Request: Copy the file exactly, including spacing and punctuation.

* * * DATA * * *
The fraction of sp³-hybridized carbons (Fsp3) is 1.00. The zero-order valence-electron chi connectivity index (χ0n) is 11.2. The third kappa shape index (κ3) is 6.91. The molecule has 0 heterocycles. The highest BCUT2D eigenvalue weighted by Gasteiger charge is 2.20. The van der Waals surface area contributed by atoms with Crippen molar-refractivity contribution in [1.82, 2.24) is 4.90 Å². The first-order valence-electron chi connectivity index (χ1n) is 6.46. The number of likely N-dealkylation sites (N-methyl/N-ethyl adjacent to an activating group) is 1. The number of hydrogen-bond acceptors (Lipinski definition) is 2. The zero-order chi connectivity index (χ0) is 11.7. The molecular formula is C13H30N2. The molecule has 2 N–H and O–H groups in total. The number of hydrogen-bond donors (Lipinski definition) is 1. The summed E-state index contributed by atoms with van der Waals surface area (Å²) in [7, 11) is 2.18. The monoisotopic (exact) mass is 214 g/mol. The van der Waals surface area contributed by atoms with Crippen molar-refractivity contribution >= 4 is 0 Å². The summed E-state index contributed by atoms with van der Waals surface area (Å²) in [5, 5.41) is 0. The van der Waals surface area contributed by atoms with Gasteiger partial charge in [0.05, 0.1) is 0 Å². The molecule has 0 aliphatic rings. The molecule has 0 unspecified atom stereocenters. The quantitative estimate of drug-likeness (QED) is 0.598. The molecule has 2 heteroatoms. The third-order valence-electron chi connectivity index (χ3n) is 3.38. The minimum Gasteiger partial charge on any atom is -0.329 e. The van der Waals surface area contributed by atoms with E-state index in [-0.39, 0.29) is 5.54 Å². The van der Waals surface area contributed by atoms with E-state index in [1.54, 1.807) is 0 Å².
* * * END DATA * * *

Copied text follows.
The fraction of sp³-hybridized carbons (Fsp3) is 1.00. The zero-order valence-electron chi connectivity index (χ0n) is 11.2. The third kappa shape index (κ3) is 6.91. The molecule has 0 heterocycles. The highest BCUT2D eigenvalue weighted by Gasteiger charge is 2.20. The van der Waals surface area contributed by atoms with Crippen molar-refractivity contribution in [1.82, 2.24) is 4.90 Å². The first-order valence-electron chi connectivity index (χ1n) is 6.46. The number of likely N-dealkylation sites (N-methyl/N-ethyl adjacent to an activating group) is 1. The number of hydrogen-bond acceptors (Lipinski definition) is 2. The zero-order chi connectivity index (χ0) is 11.7. The molecular formula is C13H30N2. The molecule has 2 N–H and O–H groups in total. The number of hydrogen-bond donors (Lipinski definition) is 1. The summed E-state index contributed by atoms with van der Waals surface area (Å²) in [7, 11) is 2.18. The monoisotopic (exact) mass is 214 g/mol. The van der Waals surface area contributed by atoms with Crippen molar-refractivity contribution >= 4 is 0 Å². The summed E-state index contributed by atoms with van der Waals surface area (Å²) in [5, 5.41) is 0. The van der Waals surface area contributed by atoms with Gasteiger partial charge in [0.05, 0.1) is 0 Å². The molecule has 0 aliphatic rings. The molecule has 0 unspecified atom stereocenters. The quantitative estimate of drug-likeness (QED) is 0.598. The molecule has 2 heteroatoms. The third-order valence-electron chi connectivity index (χ3n) is 3.38. The minimum Gasteiger partial charge on any atom is -0.329 e. The van der Waals surface area contributed by atoms with E-state index in [-0.39, 0.29) is 5.54 Å². The van der Waals surface area contributed by atoms with E-state index in [1.54, 1.807) is 0 Å².